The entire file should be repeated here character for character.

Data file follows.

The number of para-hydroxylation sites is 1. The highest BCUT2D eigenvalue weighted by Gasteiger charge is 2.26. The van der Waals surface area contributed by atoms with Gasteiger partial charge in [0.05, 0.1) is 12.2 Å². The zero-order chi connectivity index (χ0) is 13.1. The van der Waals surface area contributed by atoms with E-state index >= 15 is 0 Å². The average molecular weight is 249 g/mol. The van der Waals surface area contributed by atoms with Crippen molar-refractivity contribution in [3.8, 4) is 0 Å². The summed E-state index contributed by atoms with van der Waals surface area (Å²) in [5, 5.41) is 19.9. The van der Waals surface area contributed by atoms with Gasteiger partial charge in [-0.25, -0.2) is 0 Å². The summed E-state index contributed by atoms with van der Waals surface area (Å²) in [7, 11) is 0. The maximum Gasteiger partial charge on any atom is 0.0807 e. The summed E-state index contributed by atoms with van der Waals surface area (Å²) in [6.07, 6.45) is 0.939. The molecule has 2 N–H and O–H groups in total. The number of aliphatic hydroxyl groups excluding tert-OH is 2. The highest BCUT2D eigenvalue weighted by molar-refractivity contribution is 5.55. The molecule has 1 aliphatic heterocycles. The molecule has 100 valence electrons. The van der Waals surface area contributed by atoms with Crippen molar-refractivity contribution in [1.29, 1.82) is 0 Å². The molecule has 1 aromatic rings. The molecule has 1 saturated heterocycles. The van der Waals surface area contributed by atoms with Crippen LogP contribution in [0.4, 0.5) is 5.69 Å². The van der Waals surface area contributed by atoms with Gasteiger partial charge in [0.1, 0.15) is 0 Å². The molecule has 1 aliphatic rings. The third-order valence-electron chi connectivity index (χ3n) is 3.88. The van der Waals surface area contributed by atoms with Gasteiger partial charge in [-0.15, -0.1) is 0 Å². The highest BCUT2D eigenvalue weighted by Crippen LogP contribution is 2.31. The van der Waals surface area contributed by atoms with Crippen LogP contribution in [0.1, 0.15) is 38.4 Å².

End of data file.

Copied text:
The number of para-hydroxylation sites is 1. The highest BCUT2D eigenvalue weighted by Gasteiger charge is 2.26. The van der Waals surface area contributed by atoms with Gasteiger partial charge in [0.05, 0.1) is 12.2 Å². The zero-order chi connectivity index (χ0) is 13.1. The van der Waals surface area contributed by atoms with E-state index >= 15 is 0 Å². The average molecular weight is 249 g/mol. The van der Waals surface area contributed by atoms with Crippen molar-refractivity contribution in [3.8, 4) is 0 Å². The summed E-state index contributed by atoms with van der Waals surface area (Å²) in [5, 5.41) is 19.9. The van der Waals surface area contributed by atoms with Gasteiger partial charge in [-0.25, -0.2) is 0 Å². The summed E-state index contributed by atoms with van der Waals surface area (Å²) in [7, 11) is 0. The maximum Gasteiger partial charge on any atom is 0.0807 e. The summed E-state index contributed by atoms with van der Waals surface area (Å²) in [6.07, 6.45) is 0.939. The molecule has 2 N–H and O–H groups in total. The number of aliphatic hydroxyl groups excluding tert-OH is 2. The highest BCUT2D eigenvalue weighted by molar-refractivity contribution is 5.55. The molecule has 1 aliphatic heterocycles. The molecule has 100 valence electrons. The van der Waals surface area contributed by atoms with Crippen molar-refractivity contribution in [1.29, 1.82) is 0 Å². The molecule has 1 aromatic rings. The molecule has 1 saturated heterocycles. The van der Waals surface area contributed by atoms with Crippen LogP contribution in [0.4, 0.5) is 5.69 Å². The van der Waals surface area contributed by atoms with Gasteiger partial charge in [0.1, 0.15) is 0 Å². The molecule has 1 aliphatic rings. The third-order valence-electron chi connectivity index (χ3n) is 3.88. The van der Waals surface area contributed by atoms with Gasteiger partial charge in [-0.15, -0.1) is 0 Å². The highest BCUT2D eigenvalue weighted by Crippen LogP contribution is 2.31. The van der Waals surface area contributed by atoms with Crippen LogP contribution in [0.1, 0.15) is 38.4 Å².